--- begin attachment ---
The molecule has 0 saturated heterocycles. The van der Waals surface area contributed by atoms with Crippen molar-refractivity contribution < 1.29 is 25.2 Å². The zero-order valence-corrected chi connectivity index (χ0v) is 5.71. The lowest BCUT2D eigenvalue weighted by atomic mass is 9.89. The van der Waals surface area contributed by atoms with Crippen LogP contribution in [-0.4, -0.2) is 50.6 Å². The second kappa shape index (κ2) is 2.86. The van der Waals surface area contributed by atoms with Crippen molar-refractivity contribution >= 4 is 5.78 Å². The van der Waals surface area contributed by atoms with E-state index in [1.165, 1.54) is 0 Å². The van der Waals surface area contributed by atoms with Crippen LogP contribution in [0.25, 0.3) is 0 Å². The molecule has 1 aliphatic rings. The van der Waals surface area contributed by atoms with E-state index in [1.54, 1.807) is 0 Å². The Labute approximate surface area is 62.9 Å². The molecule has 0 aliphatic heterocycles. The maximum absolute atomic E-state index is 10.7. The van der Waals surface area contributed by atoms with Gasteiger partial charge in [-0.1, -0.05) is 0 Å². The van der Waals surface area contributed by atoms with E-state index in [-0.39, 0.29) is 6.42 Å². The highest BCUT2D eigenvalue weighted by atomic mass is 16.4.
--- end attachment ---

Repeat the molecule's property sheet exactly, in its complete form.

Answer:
The molecule has 0 saturated heterocycles. The van der Waals surface area contributed by atoms with Crippen molar-refractivity contribution < 1.29 is 25.2 Å². The zero-order valence-corrected chi connectivity index (χ0v) is 5.71. The lowest BCUT2D eigenvalue weighted by atomic mass is 9.89. The van der Waals surface area contributed by atoms with Crippen LogP contribution in [-0.4, -0.2) is 50.6 Å². The second kappa shape index (κ2) is 2.86. The van der Waals surface area contributed by atoms with Crippen molar-refractivity contribution >= 4 is 5.78 Å². The van der Waals surface area contributed by atoms with E-state index in [1.165, 1.54) is 0 Å². The van der Waals surface area contributed by atoms with Crippen LogP contribution in [0.25, 0.3) is 0 Å². The molecule has 1 aliphatic rings. The van der Waals surface area contributed by atoms with E-state index in [1.54, 1.807) is 0 Å². The Labute approximate surface area is 62.9 Å². The molecule has 0 aliphatic heterocycles. The maximum absolute atomic E-state index is 10.7. The van der Waals surface area contributed by atoms with Gasteiger partial charge in [-0.1, -0.05) is 0 Å². The van der Waals surface area contributed by atoms with E-state index in [-0.39, 0.29) is 6.42 Å². The highest BCUT2D eigenvalue weighted by atomic mass is 16.4.